Trungpa believes that we become Shambala Warriors who conquer negativity and self-doubt and in the process achieve the happiness and wisdom necessary to overcome the setbacks and crises in our lives. Trungpa encourages us to become warriors of the outrageous. By this he does not mean that we are to become disrespectful or intolerable. Rather, we become warriors of the outrageous when we go beyond fear and overcome hope. What Trungpa means is that our suffering comes from our insistence at being hopeful followed by the disappointment of not reaching that goal. Wanting to have hope can set us up for failure. Failure occurs when hope is not fulfilled.

As a warrior of the outrageous we have "nothing to hope for and nothing to fear." Trungpa further goes on to say, "The way to despotism lies in clinging to concepts, without access to a pure realm in which hope and fear are unknown."

Our discussion of the warrior view can be summarized in the writings of Ken Keyes, who views all suffering as a result of addictions which have not been and cannot be satisfied. The search for happiness is such an addiction. "This is perhaps the heaviest conditioning we have submitted to in our lives, and the one with the most grievous consequences." Trungpa and Swami Prabhupada see a desire for hope as being another such addiction. It might be helpful to view happiness and hopefulness in light of Krishnamurti's response to a school boy who asked him if he was happy. Krishnamurti without hesitation answered, "I don't know. I haven't thought about it. But if I begin to think about it I'll definitely feel unhappy." Carlos G. Valles writes, "Blessed be the person who has not stopped to think whether he is happy or unhappy, and to whom the question has not even occurred." If we freely interchange the words hopeful and happy in the preceding quote, we may then express what personal freedom is.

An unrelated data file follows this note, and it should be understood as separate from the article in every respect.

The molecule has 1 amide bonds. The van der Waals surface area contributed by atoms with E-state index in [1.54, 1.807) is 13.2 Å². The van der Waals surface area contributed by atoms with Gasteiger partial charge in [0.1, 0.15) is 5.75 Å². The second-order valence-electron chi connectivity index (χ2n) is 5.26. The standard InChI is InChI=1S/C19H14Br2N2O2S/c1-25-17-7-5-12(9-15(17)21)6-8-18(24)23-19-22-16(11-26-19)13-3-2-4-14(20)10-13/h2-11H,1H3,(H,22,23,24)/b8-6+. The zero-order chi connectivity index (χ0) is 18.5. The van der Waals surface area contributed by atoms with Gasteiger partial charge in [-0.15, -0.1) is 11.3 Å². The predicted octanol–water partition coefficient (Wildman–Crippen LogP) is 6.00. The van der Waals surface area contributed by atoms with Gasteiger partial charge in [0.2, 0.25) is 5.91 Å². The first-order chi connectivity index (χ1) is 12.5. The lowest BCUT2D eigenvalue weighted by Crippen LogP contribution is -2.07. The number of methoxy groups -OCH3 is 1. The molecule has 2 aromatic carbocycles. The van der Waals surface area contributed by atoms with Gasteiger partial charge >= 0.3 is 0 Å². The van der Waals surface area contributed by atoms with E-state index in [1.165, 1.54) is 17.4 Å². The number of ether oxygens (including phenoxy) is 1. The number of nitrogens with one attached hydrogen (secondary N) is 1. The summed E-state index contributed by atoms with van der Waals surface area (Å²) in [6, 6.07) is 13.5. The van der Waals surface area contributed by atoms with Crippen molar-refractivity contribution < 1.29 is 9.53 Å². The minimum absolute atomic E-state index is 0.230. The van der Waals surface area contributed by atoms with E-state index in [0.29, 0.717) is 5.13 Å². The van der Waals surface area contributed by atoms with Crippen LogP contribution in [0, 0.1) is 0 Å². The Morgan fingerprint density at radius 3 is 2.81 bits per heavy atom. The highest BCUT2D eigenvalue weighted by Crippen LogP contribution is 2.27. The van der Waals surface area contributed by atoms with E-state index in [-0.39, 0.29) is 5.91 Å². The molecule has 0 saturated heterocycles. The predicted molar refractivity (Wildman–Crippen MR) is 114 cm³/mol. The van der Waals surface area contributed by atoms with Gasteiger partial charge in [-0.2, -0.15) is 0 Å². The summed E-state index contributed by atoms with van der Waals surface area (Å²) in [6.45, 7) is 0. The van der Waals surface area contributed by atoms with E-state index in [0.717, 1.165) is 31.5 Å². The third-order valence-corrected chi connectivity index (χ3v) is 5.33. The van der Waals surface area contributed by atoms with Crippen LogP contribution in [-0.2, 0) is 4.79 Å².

Final Words

Earlier in this newsletter under the section False Hope, I wrote about the suicides of the groups calling themselves Higher Source, and the Order of the Solar Temple. Offering hope to their followers, these groups are not alone in leading them to their death through the promise of and belief in a better world somewhere else. A similar event took place in Jonestown, Guyana where thousands of people moved on to a better place through drinking a kool aid - cyanide concoction. Was it hope that lead these people to take their own lives? Or, was it despair over not having their hopes fulfilled in the promised land of a cult religious figure who had his own hopes unfulfilled? Who can say? What can be said, however, is that the answers and the power lies within.